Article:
WASHINGTON — It's hard to believe this worked.
Tuesday, Florida's Gulf Coast was in the sights of House Democratic leaders crafting a bill to expand offshore oil and gas exploration.
By Wednesday, Florida Democrats apparently had convinced House Speaker Nancy Pelosi that Florida gave up enough in 2006, when Congress passed a compromise bill that opened 8.3-million acres of the eastern Gulf of Mexico to drilling in exchange for significant protections closer to shore.
"I think we're good," said Rep. Kathy Castor, D-Tampa, as she left a closed meeting of House Democrats. "All signs point to they're now coming to realize that gosh, yes, in 2006 the state of Florida gave up more than 8-million acres, it's codified in law, and the military mission line is important."
She and other members stressed nothing is guaranteed until Democrats agree on the full package. "My present understanding is the 2006 language ... protects those of us who had concerns," said Rep. Alcee Hastings, D-Miramar.
Aides to Pelosi and House Majority Leader Steny Hoyer confirmed the eastern Gulf of Mexico will remain off limits.
Castor began making her case to House leaders last month, as it became increasingly likely that Democrats would break with their long-held opposition to expanding offshore oil and natural gas exploration and vote this month on a comprehensive energy package that will include more drilling.
As Democrats hammered out the bill's parameters during a closed meeting Tuesday, Castor and other Florida Democrats argued that Florida had already been forced to compromise in 2006 and that it was too soon to dismantle that law.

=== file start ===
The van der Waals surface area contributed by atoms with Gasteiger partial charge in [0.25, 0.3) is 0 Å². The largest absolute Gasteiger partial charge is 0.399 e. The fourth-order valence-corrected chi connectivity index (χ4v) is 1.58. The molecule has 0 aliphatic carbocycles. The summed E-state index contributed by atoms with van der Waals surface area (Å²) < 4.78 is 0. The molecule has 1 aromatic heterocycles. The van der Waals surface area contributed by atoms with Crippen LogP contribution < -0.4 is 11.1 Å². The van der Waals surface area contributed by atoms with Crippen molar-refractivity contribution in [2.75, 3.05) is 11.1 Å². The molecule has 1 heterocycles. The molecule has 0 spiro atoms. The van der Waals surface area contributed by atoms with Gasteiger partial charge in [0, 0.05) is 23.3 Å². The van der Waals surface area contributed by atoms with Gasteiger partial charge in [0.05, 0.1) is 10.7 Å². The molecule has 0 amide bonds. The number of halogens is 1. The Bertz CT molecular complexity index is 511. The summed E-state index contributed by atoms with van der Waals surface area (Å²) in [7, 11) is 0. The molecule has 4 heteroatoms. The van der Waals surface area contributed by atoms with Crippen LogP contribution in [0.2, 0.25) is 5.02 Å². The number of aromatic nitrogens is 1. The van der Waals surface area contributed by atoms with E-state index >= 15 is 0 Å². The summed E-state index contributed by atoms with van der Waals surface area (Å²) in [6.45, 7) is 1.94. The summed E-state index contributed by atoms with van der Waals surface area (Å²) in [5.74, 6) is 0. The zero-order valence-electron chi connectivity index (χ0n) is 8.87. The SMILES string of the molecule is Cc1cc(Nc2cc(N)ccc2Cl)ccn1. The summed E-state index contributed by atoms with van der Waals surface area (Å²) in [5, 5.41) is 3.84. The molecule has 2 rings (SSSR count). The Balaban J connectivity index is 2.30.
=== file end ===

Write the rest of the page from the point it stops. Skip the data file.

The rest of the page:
The law, which was passed after weeks of difficult negotiations, bans drilling in the U.S. military's training zone in the eastern Gulf of Mexico, a giant swath of water east of a line running from near Pensacola to the Keys.
Everything within 234 miles off Tampa Bay and 125 miles off the Panhandle is off limits to drilling through 2022 — provided Congress doesn't change it.
All nine Florida Democrats in the U.S. House met twice with Pelosi on Wednesday and again argued against changing the status quo. By the time the full House Democratic caucus met in the late afternoon, the Floridians were hearing the 2006 deal will stand. Waters off other states, including the Carolinas, Georgia and Virginia, will likely be opened, and more states could be affected as well, members and aides said.
In addition to more drilling, the package also will set new standards for renewable energy use, repeal tax breaks given to oil companies, and invest billions of dollars in royalties that oil companies pay for drilling rights into the development of alternative energy. A vote is expected next week.
Republicans generally oppose repealing the oil companies' tax breaks, and contend the bill will not allow enough drilling.
Meanwhile, Defense Secretary Roberts Gates has asked the Navy to review its use of the eastern gulf training zone, to determine if the boundaries should change or if some portions could be used for energy exploration.
But Rep. C.W. Bill Young of Indian Shores, the top Republican on the House panel that controls military funding, said a deputy assistant secretary of the Navy, Donald Schregardus, met with him Wednesday and told him the area is critical to the Navy and Air Force.
Wes Allison can be reached at email@example.com or (202) 306-4807.